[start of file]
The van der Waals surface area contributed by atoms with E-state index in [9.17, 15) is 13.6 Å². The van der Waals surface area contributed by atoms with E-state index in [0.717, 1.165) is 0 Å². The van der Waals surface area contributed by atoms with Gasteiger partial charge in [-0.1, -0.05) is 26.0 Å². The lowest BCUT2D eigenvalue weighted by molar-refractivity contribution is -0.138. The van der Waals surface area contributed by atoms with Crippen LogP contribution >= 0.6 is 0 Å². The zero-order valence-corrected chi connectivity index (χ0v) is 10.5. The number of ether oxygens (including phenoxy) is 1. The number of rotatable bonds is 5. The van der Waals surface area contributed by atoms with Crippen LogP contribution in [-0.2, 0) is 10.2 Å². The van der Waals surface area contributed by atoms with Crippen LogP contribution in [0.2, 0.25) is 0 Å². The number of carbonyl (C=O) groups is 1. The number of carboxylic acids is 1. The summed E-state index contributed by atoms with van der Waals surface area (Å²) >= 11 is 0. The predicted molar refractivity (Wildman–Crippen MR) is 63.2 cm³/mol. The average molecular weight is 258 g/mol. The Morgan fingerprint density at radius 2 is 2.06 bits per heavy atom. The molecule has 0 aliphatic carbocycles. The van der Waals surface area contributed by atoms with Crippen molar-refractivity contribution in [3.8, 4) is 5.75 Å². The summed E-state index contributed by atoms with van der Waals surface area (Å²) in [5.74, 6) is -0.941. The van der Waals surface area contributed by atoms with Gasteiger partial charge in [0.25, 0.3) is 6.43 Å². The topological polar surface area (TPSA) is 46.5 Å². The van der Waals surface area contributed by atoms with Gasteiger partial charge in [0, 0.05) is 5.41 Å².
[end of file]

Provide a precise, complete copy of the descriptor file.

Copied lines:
The van der Waals surface area contributed by atoms with E-state index in [9.17, 15) is 13.6 Å². The van der Waals surface area contributed by atoms with E-state index in [0.717, 1.165) is 0 Å². The van der Waals surface area contributed by atoms with Gasteiger partial charge in [-0.1, -0.05) is 26.0 Å². The lowest BCUT2D eigenvalue weighted by molar-refractivity contribution is -0.138. The van der Waals surface area contributed by atoms with Crippen LogP contribution >= 0.6 is 0 Å². The zero-order valence-corrected chi connectivity index (χ0v) is 10.5. The number of ether oxygens (including phenoxy) is 1. The number of rotatable bonds is 5. The van der Waals surface area contributed by atoms with Crippen LogP contribution in [-0.2, 0) is 10.2 Å². The van der Waals surface area contributed by atoms with Crippen LogP contribution in [0.2, 0.25) is 0 Å². The number of carbonyl (C=O) groups is 1. The number of carboxylic acids is 1. The summed E-state index contributed by atoms with van der Waals surface area (Å²) >= 11 is 0. The predicted molar refractivity (Wildman–Crippen MR) is 63.2 cm³/mol. The average molecular weight is 258 g/mol. The Morgan fingerprint density at radius 2 is 2.06 bits per heavy atom. The molecule has 0 aliphatic carbocycles. The van der Waals surface area contributed by atoms with Crippen molar-refractivity contribution in [3.8, 4) is 5.75 Å². The summed E-state index contributed by atoms with van der Waals surface area (Å²) in [5.74, 6) is -0.941. The van der Waals surface area contributed by atoms with Gasteiger partial charge in [0.25, 0.3) is 6.43 Å². The topological polar surface area (TPSA) is 46.5 Å². The van der Waals surface area contributed by atoms with Gasteiger partial charge in [0, 0.05) is 5.41 Å².